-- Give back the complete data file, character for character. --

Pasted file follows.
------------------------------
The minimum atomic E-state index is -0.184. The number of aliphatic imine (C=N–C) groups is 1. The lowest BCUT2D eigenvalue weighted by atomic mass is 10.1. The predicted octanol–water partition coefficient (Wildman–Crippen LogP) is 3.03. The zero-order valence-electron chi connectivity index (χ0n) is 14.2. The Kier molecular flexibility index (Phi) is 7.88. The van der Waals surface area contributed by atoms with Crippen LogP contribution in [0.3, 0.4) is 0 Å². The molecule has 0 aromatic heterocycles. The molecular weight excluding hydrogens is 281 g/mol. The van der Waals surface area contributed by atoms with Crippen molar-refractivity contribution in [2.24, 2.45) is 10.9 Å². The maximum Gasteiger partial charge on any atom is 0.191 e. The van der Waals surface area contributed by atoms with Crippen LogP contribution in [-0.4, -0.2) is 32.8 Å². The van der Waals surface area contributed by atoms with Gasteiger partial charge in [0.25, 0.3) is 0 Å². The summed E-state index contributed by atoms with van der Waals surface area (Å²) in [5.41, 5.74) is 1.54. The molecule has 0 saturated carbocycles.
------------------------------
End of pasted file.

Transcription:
The minimum atomic E-state index is -0.184. The number of aliphatic imine (C=N–C) groups is 1. The lowest BCUT2D eigenvalue weighted by atomic mass is 10.1. The predicted octanol–water partition coefficient (Wildman–Crippen LogP) is 3.03. The zero-order valence-electron chi connectivity index (χ0n) is 14.2. The Kier molecular flexibility index (Phi) is 7.88. The van der Waals surface area contributed by atoms with Crippen LogP contribution in [0.3, 0.4) is 0 Å². The molecule has 0 aromatic heterocycles. The molecular weight excluding hydrogens is 281 g/mol. The van der Waals surface area contributed by atoms with Crippen molar-refractivity contribution in [2.24, 2.45) is 10.9 Å². The maximum Gasteiger partial charge on any atom is 0.191 e. The van der Waals surface area contributed by atoms with Crippen LogP contribution in [-0.4, -0.2) is 32.8 Å². The van der Waals surface area contributed by atoms with Gasteiger partial charge in [0.25, 0.3) is 0 Å². The summed E-state index contributed by atoms with van der Waals surface area (Å²) in [5.41, 5.74) is 1.54. The molecule has 0 saturated carbocycles.